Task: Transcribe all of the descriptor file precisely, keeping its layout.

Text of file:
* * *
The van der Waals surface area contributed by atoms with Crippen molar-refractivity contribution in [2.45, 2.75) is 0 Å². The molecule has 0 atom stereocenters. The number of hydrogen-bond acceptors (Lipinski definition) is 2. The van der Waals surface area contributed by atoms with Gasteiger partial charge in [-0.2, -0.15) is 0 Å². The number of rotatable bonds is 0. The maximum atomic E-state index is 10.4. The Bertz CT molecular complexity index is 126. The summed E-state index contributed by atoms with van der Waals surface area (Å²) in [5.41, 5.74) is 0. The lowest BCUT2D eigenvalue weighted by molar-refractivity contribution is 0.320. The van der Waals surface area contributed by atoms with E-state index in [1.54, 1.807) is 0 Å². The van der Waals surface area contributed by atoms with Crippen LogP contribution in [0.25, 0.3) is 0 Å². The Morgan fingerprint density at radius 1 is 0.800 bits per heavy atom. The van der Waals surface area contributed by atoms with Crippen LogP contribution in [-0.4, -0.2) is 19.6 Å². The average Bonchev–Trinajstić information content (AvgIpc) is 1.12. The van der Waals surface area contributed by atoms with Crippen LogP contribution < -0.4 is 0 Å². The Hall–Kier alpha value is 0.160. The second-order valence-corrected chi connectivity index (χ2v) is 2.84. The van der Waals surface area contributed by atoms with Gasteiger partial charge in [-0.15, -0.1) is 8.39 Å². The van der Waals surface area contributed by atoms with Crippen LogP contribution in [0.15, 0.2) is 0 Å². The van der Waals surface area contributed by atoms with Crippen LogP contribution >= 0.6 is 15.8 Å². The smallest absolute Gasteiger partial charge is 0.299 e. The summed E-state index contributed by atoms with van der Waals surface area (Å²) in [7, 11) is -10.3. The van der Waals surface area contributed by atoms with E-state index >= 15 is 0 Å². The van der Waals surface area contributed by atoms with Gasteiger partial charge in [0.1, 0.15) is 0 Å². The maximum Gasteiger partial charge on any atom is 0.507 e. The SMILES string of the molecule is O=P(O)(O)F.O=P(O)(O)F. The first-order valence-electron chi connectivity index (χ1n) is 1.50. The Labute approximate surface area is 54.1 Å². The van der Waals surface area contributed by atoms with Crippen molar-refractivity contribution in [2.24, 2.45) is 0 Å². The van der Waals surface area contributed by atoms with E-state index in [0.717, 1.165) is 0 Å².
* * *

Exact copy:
The van der Waals surface area contributed by atoms with Crippen molar-refractivity contribution in [2.45, 2.75) is 0 Å². The molecule has 0 atom stereocenters. The number of hydrogen-bond acceptors (Lipinski definition) is 2. The van der Waals surface area contributed by atoms with Gasteiger partial charge in [-0.2, -0.15) is 0 Å². The number of rotatable bonds is 0. The maximum atomic E-state index is 10.4. The Bertz CT molecular complexity index is 126. The summed E-state index contributed by atoms with van der Waals surface area (Å²) in [5.41, 5.74) is 0. The lowest BCUT2D eigenvalue weighted by molar-refractivity contribution is 0.320. The van der Waals surface area contributed by atoms with E-state index in [1.54, 1.807) is 0 Å². The van der Waals surface area contributed by atoms with Crippen LogP contribution in [0.25, 0.3) is 0 Å². The Morgan fingerprint density at radius 1 is 0.800 bits per heavy atom. The van der Waals surface area contributed by atoms with Crippen LogP contribution in [-0.4, -0.2) is 19.6 Å². The average Bonchev–Trinajstić information content (AvgIpc) is 1.12. The van der Waals surface area contributed by atoms with Crippen LogP contribution < -0.4 is 0 Å². The Hall–Kier alpha value is 0.160. The second-order valence-corrected chi connectivity index (χ2v) is 2.84. The van der Waals surface area contributed by atoms with Gasteiger partial charge in [-0.15, -0.1) is 8.39 Å². The van der Waals surface area contributed by atoms with Crippen LogP contribution in [0.15, 0.2) is 0 Å². The van der Waals surface area contributed by atoms with Crippen LogP contribution >= 0.6 is 15.8 Å². The smallest absolute Gasteiger partial charge is 0.299 e. The summed E-state index contributed by atoms with van der Waals surface area (Å²) in [7, 11) is -10.3. The van der Waals surface area contributed by atoms with E-state index >= 15 is 0 Å². The van der Waals surface area contributed by atoms with Gasteiger partial charge in [0.1, 0.15) is 0 Å². The maximum Gasteiger partial charge on any atom is 0.507 e. The SMILES string of the molecule is O=P(O)(O)F.O=P(O)(O)F. The first-order valence-electron chi connectivity index (χ1n) is 1.50. The Labute approximate surface area is 54.1 Å². The van der Waals surface area contributed by atoms with Crippen molar-refractivity contribution in [2.24, 2.45) is 0 Å². The van der Waals surface area contributed by atoms with E-state index in [0.717, 1.165) is 0 Å².